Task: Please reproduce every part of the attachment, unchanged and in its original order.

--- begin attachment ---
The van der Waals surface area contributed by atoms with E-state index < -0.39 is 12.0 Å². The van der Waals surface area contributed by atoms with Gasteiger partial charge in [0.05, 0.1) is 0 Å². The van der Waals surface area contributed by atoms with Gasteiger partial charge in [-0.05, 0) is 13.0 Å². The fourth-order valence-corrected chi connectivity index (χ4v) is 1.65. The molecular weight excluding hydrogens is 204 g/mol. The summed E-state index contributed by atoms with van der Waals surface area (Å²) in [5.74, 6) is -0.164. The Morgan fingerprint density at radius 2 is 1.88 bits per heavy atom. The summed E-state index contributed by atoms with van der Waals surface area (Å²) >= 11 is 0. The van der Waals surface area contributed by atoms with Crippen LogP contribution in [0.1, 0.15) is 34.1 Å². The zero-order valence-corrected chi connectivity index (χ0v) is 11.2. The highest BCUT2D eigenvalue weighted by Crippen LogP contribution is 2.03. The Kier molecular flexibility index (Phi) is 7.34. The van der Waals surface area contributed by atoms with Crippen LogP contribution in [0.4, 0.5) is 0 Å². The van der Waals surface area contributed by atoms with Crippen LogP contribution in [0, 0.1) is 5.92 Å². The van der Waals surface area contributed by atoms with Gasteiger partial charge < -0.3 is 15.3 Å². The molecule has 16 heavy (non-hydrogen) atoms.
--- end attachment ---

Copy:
The van der Waals surface area contributed by atoms with E-state index < -0.39 is 12.0 Å². The van der Waals surface area contributed by atoms with Gasteiger partial charge in [0.05, 0.1) is 0 Å². The van der Waals surface area contributed by atoms with Gasteiger partial charge in [-0.05, 0) is 13.0 Å². The fourth-order valence-corrected chi connectivity index (χ4v) is 1.65. The molecular weight excluding hydrogens is 204 g/mol. The summed E-state index contributed by atoms with van der Waals surface area (Å²) in [5.74, 6) is -0.164. The Morgan fingerprint density at radius 2 is 1.88 bits per heavy atom. The summed E-state index contributed by atoms with van der Waals surface area (Å²) >= 11 is 0. The van der Waals surface area contributed by atoms with Crippen LogP contribution in [0.1, 0.15) is 34.1 Å². The zero-order valence-corrected chi connectivity index (χ0v) is 11.2. The highest BCUT2D eigenvalue weighted by Crippen LogP contribution is 2.03. The Kier molecular flexibility index (Phi) is 7.34. The van der Waals surface area contributed by atoms with Crippen LogP contribution in [0.4, 0.5) is 0 Å². The van der Waals surface area contributed by atoms with Crippen LogP contribution in [0, 0.1) is 5.92 Å². The van der Waals surface area contributed by atoms with Gasteiger partial charge < -0.3 is 15.3 Å². The molecule has 16 heavy (non-hydrogen) atoms.